Saturday marks the end of a temporary promise by the Thirty Meter Telescope to not attempt construction on Maunakea, but it is still unclear what, if anything, will happen in the coming weeks.
Last December, in an effort to reopen Maunakea Access Road after five months of closure, Mayor Harry Kim promised protesters opposing the TMT project that no construction would happen until at least the end of February. But even with the end of February less than a week away, neither Kim nor TMT have confirmed what will happen next.
While Kim said last week that he was hoping to extend the current grace period by another two months, and that TMT would give him an answer by the end of last week, he explained Monday that he still does not know the observatory’s plans.
“I think I can safely say that there are no plans to start construction next week,” Kim said, but added that his role in the situation is purely to keep the access road open at the request of Gov. David Ige, and he is consequently not kept abreast of all of TMT’s decisions.
Kim said he understands TMT officials will discuss their next moves at several meetings next week, which presumably means that no construction will begin immediately.
TMT spokesperson Scott Ishikawa said TMT currently has no official update about the future of the project and could not confirm whether it will extend its commitment to not attempt construction.
Kim’s desire to extend the truce period — which not only promises that no construction will begin, but also guarantees that the protesters can continue to manage their camp without fear of arrest — has incurred ire from many people annoyed at the state and county’s apparent inability or unwillingness to conclusively settle the TMT issue. Feb. 15 marked the seventh consecutive month of the protests on Maunakea; however, the most significant action taken against the protesters camped on or alongside the access road occurred three days into the protests when state police arrested more than 30 Hawaiian elders.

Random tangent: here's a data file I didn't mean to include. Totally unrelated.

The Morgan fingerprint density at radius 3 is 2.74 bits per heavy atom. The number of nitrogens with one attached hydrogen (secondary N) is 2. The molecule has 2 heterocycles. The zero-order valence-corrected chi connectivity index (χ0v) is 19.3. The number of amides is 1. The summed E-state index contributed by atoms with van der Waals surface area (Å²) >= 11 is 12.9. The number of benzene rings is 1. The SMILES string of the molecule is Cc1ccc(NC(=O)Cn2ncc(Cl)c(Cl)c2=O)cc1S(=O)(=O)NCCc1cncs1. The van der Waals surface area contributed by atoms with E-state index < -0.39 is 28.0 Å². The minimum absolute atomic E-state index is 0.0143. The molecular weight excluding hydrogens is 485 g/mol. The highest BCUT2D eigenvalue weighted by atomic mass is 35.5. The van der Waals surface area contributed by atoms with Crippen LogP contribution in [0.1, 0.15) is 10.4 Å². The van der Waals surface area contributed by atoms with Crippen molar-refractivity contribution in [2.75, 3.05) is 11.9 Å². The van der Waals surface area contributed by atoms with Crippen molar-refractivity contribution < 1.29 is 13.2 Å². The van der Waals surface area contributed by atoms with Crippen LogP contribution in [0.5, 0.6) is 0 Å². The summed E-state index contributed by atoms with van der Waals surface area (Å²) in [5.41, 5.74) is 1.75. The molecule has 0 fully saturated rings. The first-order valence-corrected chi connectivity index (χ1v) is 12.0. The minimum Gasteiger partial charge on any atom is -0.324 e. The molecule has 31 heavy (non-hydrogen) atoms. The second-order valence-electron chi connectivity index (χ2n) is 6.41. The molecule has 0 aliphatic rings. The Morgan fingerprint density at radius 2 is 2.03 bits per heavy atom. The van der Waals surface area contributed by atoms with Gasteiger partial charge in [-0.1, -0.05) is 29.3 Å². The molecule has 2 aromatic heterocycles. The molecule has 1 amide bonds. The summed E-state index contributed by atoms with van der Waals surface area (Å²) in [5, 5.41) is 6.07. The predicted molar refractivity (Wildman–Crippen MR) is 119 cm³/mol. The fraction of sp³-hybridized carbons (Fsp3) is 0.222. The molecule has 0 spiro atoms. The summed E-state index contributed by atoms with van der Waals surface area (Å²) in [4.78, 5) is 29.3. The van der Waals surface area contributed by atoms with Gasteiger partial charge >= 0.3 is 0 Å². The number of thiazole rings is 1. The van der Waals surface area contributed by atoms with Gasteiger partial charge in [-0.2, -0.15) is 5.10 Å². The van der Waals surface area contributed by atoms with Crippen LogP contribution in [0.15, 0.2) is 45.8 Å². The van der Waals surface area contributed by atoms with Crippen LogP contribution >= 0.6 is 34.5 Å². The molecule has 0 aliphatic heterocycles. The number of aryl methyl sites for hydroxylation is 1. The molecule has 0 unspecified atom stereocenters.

“The protesters are not owed anything,” said Sam King, executive director of pro-TMT organization Imua TMT. “There shouldn’t be further promises made to the protesters. … As far as I’m concerned, TMT can wait as long as it needs, or they can go up tomorrow.”
King said he “applauds Kim’s efforts” to seek common ground with TMT opponents and supporters, but went on to say that there is no reason for the government to delay a legally sanctioned project by granting concessions such as the current truce to the protesters.
However, Kim said delaying the project was the point, in a way.
“I get so many calls saying ‘all you’re doing is delaying it,’” Kim said. “And I guess that’s true.”
Throughout the current truce, Kim said he has been able to speak with various parties, both for and against the project about how they would like to see the matter resolved.
While he said his goal is not to attempt to convince the protesters to leave the mountain — since the protests began, they have been adamant that they will not willingly leave so long as TMT is scheduled to be built on Maunakea — he said that he speaks with different groups about the situation every week.
“I’ve told (TMT), the more time you give me, the more people I’ll be able to talk to,” Kim said.